How much will it cost to set up as a freelancer?

You’ve taken the big decision to go freelance. Well done… but how much start up capital do you really need to take the plunge? Here is our guide to identifying your start-up costs.

1. Legal stuff

You will probably need some form of professional indemnity (PI) insurance and maybe Public Liability Insurance. If you are a member of a professional association, you will normally get a hefty discount on your PI insurance. Some professions, such as law, require you to have a ‘practicing certificate’ before you can be your own boss. Check with your professional body what they recommend that you have in place to be an independent. It’s difficult to put a price on what PI insurance will cost you, as it depends on what work you will be doing.

2. Subscriptions and membership fees

These may come as a bit of a shock to you if your employers have always paid your yearly subscriptions and membership fees. You will need to pay your professional association’s fees and any trade or federation body fees, and then any networking organisation’s membership fees. For example, I am a member of my local chamber of commerce, the independent learning practitioner’s association, Chartered Institute of Personnel & Development, Business For Breakfast (B4B)… these all add up. If you are considering being a member of a breakfast club such as BNI, 4N or B4B, your yearly membership fees are likely to be over £500, and normally do not include the weekly, fortnight or monthly cost of the breakfasts.

3. IT equipment

As you are probably handing back your work laptop, you will probably need to get your own personal laptop. A reconditioned machine or netbook will set you back £250+, but remember to factor in the extra cost of peripherals and software such as Microsoft Office, Mouse, keyboard, monitor, accounting software, printer, external hard drive… all-in-all, a budget of £1250 will get you a pretty decent laptop, essential software, and reasonable quality peripherals.

4. Accounting fees

Whilst you can do your own books and set up your own limited company, you may find it simpler and more cost effective in the long run to ask an accountant and their book keeper to do this for you. For example, if you can charge yourself out at £100+ per hour, do you really want to be doing your own books, when a book keeper will charge £10-15 p/h? Many accountants will set up your limited company for free, as a way of getting your business.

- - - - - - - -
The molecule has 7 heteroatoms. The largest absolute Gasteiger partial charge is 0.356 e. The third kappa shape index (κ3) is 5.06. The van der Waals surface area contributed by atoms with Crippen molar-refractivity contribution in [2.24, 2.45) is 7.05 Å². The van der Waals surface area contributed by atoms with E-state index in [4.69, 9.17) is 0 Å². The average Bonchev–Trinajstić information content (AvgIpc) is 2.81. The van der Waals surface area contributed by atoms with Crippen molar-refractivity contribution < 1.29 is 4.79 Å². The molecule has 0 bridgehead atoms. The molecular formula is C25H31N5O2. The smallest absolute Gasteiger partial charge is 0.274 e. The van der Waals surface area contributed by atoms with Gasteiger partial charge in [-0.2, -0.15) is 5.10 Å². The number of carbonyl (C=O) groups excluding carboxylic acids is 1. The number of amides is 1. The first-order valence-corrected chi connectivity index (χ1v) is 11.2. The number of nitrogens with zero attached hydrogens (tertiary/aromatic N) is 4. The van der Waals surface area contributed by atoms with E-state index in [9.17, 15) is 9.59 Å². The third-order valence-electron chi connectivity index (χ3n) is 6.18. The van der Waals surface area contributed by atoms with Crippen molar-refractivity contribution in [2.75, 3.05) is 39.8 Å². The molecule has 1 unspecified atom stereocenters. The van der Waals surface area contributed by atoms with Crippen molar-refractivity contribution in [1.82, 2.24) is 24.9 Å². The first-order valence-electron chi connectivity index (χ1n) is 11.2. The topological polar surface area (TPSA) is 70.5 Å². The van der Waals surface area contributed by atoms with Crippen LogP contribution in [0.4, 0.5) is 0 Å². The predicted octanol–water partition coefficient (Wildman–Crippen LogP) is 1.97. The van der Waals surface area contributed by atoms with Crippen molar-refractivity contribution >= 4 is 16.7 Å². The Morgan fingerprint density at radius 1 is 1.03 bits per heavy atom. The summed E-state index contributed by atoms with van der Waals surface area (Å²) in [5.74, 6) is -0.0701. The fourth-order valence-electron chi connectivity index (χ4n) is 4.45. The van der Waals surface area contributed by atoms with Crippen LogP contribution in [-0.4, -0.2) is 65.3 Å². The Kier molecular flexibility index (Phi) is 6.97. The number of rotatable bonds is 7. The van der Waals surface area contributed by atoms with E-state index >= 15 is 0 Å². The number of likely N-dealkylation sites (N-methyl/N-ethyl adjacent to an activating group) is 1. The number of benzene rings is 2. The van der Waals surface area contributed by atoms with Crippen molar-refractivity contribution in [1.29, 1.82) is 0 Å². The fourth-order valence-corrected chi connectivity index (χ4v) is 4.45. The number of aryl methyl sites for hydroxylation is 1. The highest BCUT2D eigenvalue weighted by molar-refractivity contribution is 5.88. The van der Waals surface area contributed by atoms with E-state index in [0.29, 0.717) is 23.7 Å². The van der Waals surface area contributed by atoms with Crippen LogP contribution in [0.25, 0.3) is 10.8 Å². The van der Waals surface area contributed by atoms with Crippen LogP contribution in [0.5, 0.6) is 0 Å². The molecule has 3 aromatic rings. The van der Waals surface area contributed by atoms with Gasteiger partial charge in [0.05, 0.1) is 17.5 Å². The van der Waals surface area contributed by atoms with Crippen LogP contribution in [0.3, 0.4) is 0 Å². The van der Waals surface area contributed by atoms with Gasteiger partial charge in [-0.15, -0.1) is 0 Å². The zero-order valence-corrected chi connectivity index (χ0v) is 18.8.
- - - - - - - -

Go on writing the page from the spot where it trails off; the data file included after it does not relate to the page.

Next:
Whether you are a sole trader or director of your own business, you will need to complete a self assessment for your personal tax return. You can either do this yourself, or ask your accountant to do this for you.

5. Your salary

Even if you have gone freelance with guaranteed work lined up, there is always the gap between doing the work and getting paid. My first assignment, for various reasons, took over 4 months to be paid in full. You need to factor in a worst case scenario for how long it will take you get booked for some work, and how long it will take for you to then get paid. There is no good reason for it, but most companies will generally pay up 30-60 days after they have received the invoice. If you are acting as an associate, you will tend to only get paid after the client pays the person you are working through.

6. Website

If you decide to get a web presence, then you will need to think about domain hosting and registration fees. The cost of your design and build of your website can be anything from £0 (you do it all) through to many thousands of pounds. There are website solutions to suit every budget… for example, a wordpress blog hosted within your own domain, has a good level of functionality and can be quickly and easily customised to build your own website. To have your domain registered and hosted with some e-mail addresses will set you back somewhere between £50 and £100 for the year.

7. Personal insurance and protection policies

Up until now your employer has probably paid for a range of great benefits like life assurance, private medical insurance, pension contributions… Speak to an independent financial advisor for a quote for what this will cost you.

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